Weapons within the Halo Universe form the basis for the gameplay featured in the video games.
Humanity's weapons tend to utilize mostly projectile weapons; bullets, but also explosives, railguns, and lasers. Covenant weapons are generally plasma or energy-based, with the exception of Brute weapons, which use spikes or explosives. All plasma weapons use charge. All weapons run out of ammunition or charge when used extensively. Covenant weapons typically overheat if fired continuously for long periods of time, which causes your weapon to become temporarily unresponsive. Forerunner weapons eject Hard light rounds or another, unnamed type of ammunition (used in the Scattershot and Binary Rifle), which causes disintegration of biomass upon impact.
|UNSC Weaponry||Covenant Weaponry||Forerunner Weaponry|
An extensive array of weapons is available within the gameplay, with each weapon operating differently. This allows players to take a different approach and sometimes forces a change in tactics depending on the strengths and weaknesses of each weapon. Each player will also find a weapon to suit his or her tastes, in terms of power, speed, range, kickback and/or feedback. For example, a player who is suited with sniping might have the Sniper rifle, Beam Rifle, DMR, Battle rifle, Covenant Carbine, or Focus Rifle as their favorite.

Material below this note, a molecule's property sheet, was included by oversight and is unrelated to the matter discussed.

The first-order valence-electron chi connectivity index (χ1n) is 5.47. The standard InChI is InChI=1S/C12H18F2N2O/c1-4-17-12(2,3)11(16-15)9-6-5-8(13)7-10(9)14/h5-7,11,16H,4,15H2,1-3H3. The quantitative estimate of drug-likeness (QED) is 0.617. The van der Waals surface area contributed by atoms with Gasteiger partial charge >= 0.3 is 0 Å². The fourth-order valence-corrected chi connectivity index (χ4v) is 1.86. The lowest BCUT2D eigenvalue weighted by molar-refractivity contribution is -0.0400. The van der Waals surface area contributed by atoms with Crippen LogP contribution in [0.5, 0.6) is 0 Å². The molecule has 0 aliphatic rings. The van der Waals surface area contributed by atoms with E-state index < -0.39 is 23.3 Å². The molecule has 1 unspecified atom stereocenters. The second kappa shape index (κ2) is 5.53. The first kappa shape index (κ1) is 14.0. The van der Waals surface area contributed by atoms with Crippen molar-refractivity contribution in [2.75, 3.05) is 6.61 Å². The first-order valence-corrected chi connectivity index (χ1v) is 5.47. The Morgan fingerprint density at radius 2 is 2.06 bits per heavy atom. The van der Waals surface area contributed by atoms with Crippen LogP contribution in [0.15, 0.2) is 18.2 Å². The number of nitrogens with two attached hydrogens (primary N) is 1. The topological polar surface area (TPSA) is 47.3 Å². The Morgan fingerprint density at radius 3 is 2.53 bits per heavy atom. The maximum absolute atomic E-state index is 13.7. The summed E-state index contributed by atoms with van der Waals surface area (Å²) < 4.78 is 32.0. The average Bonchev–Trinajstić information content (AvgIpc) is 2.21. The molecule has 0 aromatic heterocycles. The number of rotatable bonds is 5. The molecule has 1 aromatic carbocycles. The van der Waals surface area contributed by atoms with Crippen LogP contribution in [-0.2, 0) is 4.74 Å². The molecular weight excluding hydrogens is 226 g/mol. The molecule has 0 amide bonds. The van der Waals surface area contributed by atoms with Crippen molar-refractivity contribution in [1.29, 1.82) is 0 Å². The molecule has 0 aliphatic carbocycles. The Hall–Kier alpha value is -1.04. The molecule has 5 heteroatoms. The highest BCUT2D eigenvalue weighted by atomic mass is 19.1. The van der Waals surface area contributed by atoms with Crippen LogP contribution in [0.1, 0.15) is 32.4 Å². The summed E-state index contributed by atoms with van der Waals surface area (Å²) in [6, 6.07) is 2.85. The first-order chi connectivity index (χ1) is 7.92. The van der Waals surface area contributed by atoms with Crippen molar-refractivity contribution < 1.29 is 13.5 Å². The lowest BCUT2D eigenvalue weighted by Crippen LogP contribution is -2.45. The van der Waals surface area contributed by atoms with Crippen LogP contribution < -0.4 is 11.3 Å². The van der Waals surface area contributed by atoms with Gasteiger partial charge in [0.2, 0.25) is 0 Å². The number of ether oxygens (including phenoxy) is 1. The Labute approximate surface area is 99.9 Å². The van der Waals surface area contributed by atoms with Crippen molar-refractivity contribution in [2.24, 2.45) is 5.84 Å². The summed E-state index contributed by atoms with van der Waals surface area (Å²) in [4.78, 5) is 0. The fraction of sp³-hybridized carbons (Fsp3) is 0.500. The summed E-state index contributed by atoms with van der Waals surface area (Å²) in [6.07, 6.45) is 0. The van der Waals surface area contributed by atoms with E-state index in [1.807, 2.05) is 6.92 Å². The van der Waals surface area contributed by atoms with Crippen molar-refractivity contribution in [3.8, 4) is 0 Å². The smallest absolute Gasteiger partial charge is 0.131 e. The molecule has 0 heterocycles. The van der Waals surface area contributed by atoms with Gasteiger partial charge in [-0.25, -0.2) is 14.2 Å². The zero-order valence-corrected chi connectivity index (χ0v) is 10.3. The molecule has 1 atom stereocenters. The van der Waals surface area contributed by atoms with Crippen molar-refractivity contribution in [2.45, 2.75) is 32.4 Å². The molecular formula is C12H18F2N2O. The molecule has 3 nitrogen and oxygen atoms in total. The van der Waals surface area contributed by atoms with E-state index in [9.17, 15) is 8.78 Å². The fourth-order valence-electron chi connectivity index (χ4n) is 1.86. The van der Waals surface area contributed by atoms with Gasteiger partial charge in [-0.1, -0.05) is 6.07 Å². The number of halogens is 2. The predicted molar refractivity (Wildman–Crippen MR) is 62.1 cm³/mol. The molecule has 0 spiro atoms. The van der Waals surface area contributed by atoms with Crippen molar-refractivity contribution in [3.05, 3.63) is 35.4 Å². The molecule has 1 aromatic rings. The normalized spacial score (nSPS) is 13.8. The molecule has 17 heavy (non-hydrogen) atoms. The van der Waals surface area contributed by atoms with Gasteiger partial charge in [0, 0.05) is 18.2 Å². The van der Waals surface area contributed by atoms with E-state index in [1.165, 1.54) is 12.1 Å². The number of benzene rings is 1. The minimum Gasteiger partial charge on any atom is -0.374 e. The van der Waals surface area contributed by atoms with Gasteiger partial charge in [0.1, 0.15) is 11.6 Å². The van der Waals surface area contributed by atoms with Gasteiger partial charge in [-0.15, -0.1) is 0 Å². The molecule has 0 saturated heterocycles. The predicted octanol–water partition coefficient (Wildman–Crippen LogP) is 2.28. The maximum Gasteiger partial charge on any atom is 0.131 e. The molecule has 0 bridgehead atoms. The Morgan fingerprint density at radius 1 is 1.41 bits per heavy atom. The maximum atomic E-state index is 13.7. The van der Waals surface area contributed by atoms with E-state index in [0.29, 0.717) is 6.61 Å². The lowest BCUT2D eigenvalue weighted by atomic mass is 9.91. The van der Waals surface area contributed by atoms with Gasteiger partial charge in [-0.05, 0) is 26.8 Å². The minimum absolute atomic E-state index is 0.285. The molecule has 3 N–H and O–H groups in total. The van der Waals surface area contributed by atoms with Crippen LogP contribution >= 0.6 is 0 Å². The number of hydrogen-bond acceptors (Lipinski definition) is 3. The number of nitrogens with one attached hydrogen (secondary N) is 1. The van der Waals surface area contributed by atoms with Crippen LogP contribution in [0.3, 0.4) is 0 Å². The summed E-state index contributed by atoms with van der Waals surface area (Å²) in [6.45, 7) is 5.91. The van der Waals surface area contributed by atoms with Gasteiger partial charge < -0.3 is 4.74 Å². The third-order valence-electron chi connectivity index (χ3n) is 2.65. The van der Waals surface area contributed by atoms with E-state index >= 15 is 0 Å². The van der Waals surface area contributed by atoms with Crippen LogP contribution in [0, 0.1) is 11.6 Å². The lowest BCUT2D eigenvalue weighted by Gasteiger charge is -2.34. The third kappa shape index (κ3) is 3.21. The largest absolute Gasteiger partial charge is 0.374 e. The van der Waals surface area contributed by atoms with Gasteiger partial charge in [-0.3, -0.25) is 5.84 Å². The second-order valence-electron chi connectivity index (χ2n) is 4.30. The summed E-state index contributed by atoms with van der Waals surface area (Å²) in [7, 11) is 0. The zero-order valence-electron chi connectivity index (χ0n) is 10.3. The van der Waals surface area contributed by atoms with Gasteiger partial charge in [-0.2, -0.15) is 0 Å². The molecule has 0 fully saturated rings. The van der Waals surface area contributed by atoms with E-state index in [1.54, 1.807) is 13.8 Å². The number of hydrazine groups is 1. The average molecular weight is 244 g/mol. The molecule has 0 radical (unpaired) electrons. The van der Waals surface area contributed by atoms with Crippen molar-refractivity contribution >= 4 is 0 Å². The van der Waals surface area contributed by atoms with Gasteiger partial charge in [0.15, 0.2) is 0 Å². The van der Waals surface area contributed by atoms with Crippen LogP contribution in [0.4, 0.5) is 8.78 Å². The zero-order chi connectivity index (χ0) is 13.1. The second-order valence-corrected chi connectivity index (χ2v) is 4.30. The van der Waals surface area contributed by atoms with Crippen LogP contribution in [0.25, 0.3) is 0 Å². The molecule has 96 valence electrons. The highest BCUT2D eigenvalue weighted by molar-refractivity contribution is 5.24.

Halo: Combat Evolved limited the number of weapons players could carry to two (of which only one could be used at any one time), forcing players to carefully select their preferred armament. Players fight with ranged and melee attacks, as well as a limited number of grenades. Bungie refers to the "weapons-grenades-melee" format as the "Golden Triangle of Halo," which has remained fundamentally unchanged throughout the trilogy. The player character's health is measured in both hit points and a continually recharging energy shield. The energy shield absorbs a significant portion of enemy fire until it becomes depleted, after which the player character will sustain damage, eventually causing death.
Halo 2 introduced new gameplay elements, most notably the ability to hold and fire two weapons simultaneously, known as "dual wielding." The health system was altered in this game, with the player no longer having hit points as well as shields. The Assault Rifle was not included in this game, and was instead replaced by the newly introduced M7 Caseless Submachine Gun .
Halo 3 adds to the series new weapons, kept the dual wielding system, and a class of items called Equipment. The Assault Rifle returns in this incarnation, albeit with a decreased magazine capacity and overall ammo, but with more damage per hit.
Halo 3: ODST adds suppressed caseless M7, namely the Silenced SMG and the Suppressed Auto Mag, replacing the normal versions. Also, the game does not contain the Battle Rifle, Energy Sword, Sentinel Beam, equipment, or dual wielding. Halo 3: ODST also marks the return of the Brute Plasma Rifle, replacing the regular version.